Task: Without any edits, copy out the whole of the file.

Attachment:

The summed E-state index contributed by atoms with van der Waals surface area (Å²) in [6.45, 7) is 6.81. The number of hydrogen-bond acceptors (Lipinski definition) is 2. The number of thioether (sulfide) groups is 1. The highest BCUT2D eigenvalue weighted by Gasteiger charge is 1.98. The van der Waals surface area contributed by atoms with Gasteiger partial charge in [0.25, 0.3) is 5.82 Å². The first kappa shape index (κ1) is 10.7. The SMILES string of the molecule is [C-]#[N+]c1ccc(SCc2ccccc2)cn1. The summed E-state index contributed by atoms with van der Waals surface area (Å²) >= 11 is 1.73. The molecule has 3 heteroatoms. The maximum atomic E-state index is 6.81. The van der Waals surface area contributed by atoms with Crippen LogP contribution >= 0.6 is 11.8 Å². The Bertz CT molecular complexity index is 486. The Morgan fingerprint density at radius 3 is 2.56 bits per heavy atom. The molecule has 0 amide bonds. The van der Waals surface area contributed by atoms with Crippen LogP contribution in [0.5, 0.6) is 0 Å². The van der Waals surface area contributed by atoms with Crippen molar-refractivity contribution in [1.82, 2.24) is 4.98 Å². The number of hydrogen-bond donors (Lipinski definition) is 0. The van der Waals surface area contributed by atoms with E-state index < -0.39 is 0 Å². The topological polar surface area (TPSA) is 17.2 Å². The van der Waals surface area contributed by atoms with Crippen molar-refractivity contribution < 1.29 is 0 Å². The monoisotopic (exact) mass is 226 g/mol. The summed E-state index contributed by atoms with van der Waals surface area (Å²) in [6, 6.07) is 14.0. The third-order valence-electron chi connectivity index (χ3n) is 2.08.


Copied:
The summed E-state index contributed by atoms with van der Waals surface area (Å²) in [6.45, 7) is 6.81. The number of hydrogen-bond acceptors (Lipinski definition) is 2. The number of thioether (sulfide) groups is 1. The highest BCUT2D eigenvalue weighted by Gasteiger charge is 1.98. The van der Waals surface area contributed by atoms with Gasteiger partial charge in [0.25, 0.3) is 5.82 Å². The first kappa shape index (κ1) is 10.7. The SMILES string of the molecule is [C-]#[N+]c1ccc(SCc2ccccc2)cn1. The summed E-state index contributed by atoms with van der Waals surface area (Å²) >= 11 is 1.73. The molecule has 3 heteroatoms. The maximum atomic E-state index is 6.81. The van der Waals surface area contributed by atoms with Crippen LogP contribution >= 0.6 is 11.8 Å². The Bertz CT molecular complexity index is 486. The Morgan fingerprint density at radius 3 is 2.56 bits per heavy atom. The molecule has 0 amide bonds. The van der Waals surface area contributed by atoms with Crippen LogP contribution in [0.5, 0.6) is 0 Å². The van der Waals surface area contributed by atoms with Crippen molar-refractivity contribution in [1.82, 2.24) is 4.98 Å². The number of hydrogen-bond donors (Lipinski definition) is 0. The van der Waals surface area contributed by atoms with E-state index < -0.39 is 0 Å². The topological polar surface area (TPSA) is 17.2 Å². The van der Waals surface area contributed by atoms with Crippen molar-refractivity contribution < 1.29 is 0 Å². The monoisotopic (exact) mass is 226 g/mol. The summed E-state index contributed by atoms with van der Waals surface area (Å²) in [6, 6.07) is 14.0. The third-order valence-electron chi connectivity index (χ3n) is 2.08.